One significant difference between Mormonism and traditional Christianity is the meaning of humanity’s original sin. What was the nature and result of Adam and Eve’s sin in the Garden of Eden. And why does that matter?
[Related Topic: Why Is There Evil?]
- The Mormon idea of Eden. In LDS teaching, Eden was a beautiful paradise. But humanity’s experience was not complete there. In their original condition they could not progress to their full potential.
- The Mormon view of Eve’s disobedience. God told Adam and Eve not to eat of the fruit of a certain tree (Genesis 2:16-17). Yet he also set up conditions that required Adam and Eve to eat the fruit. Previously, God had commanded them to have children (Genesis 1:28). The fruit represented the ability to produce offspring – which is necessary for eternal exaltation. So, according to Mormonism, Adam and Eve could not fulfill Genesis 1 without taking the fruit in Genesis 2. In other words, Eve had to disobey one command in order to obey another.
- How the Bible views Eve’s act. Simply put, God told Eve not to eat the fruit, so it was not part of God’s plan. He wanted relationship with Adam and Eve. Instead, they introduced sin into God’s perfect world (Romans 5:12). Adam and Eve were banished from God’s presence (Genesis 3;23-24).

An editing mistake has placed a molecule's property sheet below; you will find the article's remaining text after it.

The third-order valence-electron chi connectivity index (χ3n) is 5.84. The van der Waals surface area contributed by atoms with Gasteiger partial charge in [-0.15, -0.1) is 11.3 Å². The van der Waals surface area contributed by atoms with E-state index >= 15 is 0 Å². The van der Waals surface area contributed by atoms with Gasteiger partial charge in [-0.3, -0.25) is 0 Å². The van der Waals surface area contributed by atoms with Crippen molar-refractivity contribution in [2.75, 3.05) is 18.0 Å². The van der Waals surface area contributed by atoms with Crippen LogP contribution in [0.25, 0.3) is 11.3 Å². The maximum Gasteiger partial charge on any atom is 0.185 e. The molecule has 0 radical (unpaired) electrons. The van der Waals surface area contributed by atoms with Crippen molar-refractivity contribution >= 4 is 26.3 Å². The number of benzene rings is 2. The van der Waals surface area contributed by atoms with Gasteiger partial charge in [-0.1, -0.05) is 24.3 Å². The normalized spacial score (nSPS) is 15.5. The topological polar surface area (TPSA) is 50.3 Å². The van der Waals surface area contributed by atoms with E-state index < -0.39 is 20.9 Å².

[Related Topic: Ten Sinful Responses to Sin]
- Adam and Eve’s transgression was a catastrophe for humanity. Adam’s action affects us all. We are all born into a defiled world (Genesis 3:17). It severed our relationship with God (Romans 5:18). It caused the brokenness we experience everywhere in the world: violence, hostility, addiction, even death (Rom 5:12).
- God responded with grace. God did not abandon humanity. He still loved us. So he set into motion a redemptive plan. He announced to Adam and Eve that a Savior would come through Eve’s lineage (Genesis 3:15). Our broken relationship with God can be mended because Jesus Christ went to the cross and bore our sin. Ever since Adam and Eve’s fall, God has been inviting human beings to be reconciled to him.
[Related Topic: Are Humans Born Evil or Good?]
As you reorient how you think about the Bible and doctrine, remember that the fall of humanity was catastrophic. Until we understand the seriousness of humanity’s sin and the desperateness of our condition, it’s hard to grasp the magnitude and scope of what God has done for us.
[Related Topic: Don’t Misunderstand God’s Grace]